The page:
For the first time in 20 years, the Securities and Exchange Commission (SEC) wants to revise the rules governing how mutual fund and exchange-traded funds (ETFs) construct their portfolios. The proposal would set new rules on liquidity of a fund’s assets, enact swing pricing on mutual fund shares (which I’ll explain momentarily) and establish new reporting requirements. They could potentially be a positive for individual investors, while altering how some funds invest. As is always the case with big rule changes, there is also the potential for unintended consequences. (The entire proposal is on the SEC’s website.)
Buying Stock Certificates
With the holidays coming around the corner, I wanted to add a quick note about gifting a share of stock. Last night, I noticed that the website OneShare.com was no longer up. From what I can tell, the company, which specialized in selling single-share stock certificates of publicly traded companies, is now out of business.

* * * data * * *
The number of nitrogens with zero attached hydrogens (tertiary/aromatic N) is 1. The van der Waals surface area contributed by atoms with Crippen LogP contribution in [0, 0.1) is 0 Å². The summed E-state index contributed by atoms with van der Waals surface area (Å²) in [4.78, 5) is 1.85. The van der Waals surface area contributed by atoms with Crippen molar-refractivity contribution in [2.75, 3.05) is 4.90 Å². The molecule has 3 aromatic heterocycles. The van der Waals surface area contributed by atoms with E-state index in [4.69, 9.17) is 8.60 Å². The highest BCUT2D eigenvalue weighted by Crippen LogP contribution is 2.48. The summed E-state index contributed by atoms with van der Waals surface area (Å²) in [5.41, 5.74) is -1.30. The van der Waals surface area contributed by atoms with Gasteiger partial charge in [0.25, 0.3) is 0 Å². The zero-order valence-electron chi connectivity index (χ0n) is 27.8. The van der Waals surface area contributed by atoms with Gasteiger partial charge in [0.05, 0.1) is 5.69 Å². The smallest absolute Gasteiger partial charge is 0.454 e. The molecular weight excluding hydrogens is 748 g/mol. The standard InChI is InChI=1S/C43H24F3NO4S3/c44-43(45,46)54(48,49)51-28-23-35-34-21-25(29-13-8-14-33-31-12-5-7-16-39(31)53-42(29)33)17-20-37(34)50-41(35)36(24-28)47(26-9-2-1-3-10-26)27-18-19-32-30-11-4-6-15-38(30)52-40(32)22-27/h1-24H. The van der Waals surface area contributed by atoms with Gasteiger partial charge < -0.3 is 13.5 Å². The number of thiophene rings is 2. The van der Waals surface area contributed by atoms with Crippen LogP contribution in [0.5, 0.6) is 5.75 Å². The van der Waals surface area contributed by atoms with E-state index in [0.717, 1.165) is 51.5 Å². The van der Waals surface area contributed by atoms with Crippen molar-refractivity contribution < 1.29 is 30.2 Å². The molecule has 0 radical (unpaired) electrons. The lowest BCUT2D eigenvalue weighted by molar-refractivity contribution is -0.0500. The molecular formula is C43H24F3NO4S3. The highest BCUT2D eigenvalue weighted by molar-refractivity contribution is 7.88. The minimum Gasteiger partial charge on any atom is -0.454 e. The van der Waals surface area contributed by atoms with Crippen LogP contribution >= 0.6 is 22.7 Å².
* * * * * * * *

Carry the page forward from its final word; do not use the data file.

There are two other alternatives: UniqueStockGift.com and GiveAShare.com. I have not done business with either company. What I can tell you from my previous experience with OneShare is that getting an actual stock certificate in the mail takes several weeks, so if you’re looking to buy a holiday gift, I’d place your order soon.
More on AAII.com
- New Money Market Fund Rules Mostly Spare Individuals – Last year, the SEC instituted rules governing money market funds to prevent redemption requests from creating problems for shareholders who aren’t first-movers.
- The Liquidity Style: Finding Bargains by Seeking Less Popular Stocks – As an individual investor, you have the ability to tolerate far lower levels of liquidity than institutional investors and fund companies can. This is an advantage because lower levels of liquidity can result in bigger profits.
- How Well Do You Know What Your Funds Invest In? – Tell us on the AAII.com Discussion Boards.